US President Barack Obama said yesterday the US would cut its own nuclear stockpiles further, as he warned North Korea and Iran to back down over their atomic plans.
Obama delivered a hard-hitting address in Seoul before a nuclear security summit opened, seeking to build global momentum in the drive to eliminate or safeguard material that could be used to make thousands of bombs.
He said major progress had been made since the initiative was launched two years ago, citing a number of countries that had removed their stockpiles and forecasting more commitments from other nations during the two-day summit.
“But we’re under no illusions. We know that nuclear material — enough for many weapons — is still being stored without adequate protection,” he said. “We know that terrorists and criminal gangs are still trying to get their hands on it, as well as the radioactive material for a dirty bomb ... the danger of nuclear terrorism remains one of the greatest threats to global security.”
Obama urged the leaders or top officials from 53 nations gathered in Seoul for the summit to “keep at it” and pledged further actions from the US, including efforts with Russia to jointly cut their stockpiles.
He said that, with more than 1,500 deployed nuclear weapons and 5,000 warheads, the US had “more nuclear weapons than we need.”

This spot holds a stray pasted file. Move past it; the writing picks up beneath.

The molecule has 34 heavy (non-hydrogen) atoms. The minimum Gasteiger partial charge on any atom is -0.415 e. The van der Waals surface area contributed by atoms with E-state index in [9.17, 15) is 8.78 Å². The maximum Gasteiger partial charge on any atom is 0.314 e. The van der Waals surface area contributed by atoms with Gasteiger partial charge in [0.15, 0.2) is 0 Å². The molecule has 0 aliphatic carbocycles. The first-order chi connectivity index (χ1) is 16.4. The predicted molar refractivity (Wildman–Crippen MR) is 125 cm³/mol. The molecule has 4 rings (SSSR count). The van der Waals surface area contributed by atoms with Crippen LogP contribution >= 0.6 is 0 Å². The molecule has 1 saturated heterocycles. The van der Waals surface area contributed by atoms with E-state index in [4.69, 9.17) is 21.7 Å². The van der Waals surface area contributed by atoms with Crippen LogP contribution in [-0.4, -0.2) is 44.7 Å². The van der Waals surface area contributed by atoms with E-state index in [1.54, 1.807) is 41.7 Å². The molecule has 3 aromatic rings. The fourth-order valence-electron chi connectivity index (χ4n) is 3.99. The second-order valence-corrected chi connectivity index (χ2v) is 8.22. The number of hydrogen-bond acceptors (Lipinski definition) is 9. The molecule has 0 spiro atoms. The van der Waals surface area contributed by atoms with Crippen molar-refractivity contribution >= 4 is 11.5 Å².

“I firmly believe that we can ensure the security of the United States and our allies, maintain a strong deterrent against any threat and still pursue further reductions in our nuclear arsenal,” he said.
The atomic programs of North Korea and Iran were a key topic on the sidelines of the summit, although not officially on the agenda.
In North Asia, tensions have escalated in recent weeks after North Korea announced it would launch a long-range rocket in the middle of next month.
The US, South Korea and many other countries believe the launch is intended to test a missile capable eventually of delivering an atomic warhead.
Obama again told North Korea yesterday to abandon its nuclear ambitions, warning its erratic and provocative behavior would not be rewarded.
“By now it should be clear, your provocations and pursuit of nuclear weapons have not achieved the security you seek, they have undermined it,” he said, in what he called a direct address to the North’s new leadership. “And know this — there will be no more rewards for provocations. Those days are over. This is the choice before you. This is the decision you must make.”
The nuclear-armed North insists its rocket launch would merely put a peaceful satellite into orbit.
South Korea announced yesterday it would shoot down the North’s rocket if it strayed into the South’s territory. Japan said last week it would do the same.
Obama also warned Iran in his speech that time was running out to resolve the standoff over its nuclear program through diplomacy.
“There is time to solve this diplomatically ... but time is short. Iran must act with the seriousness and sense of urgency that this moment demands,” he said.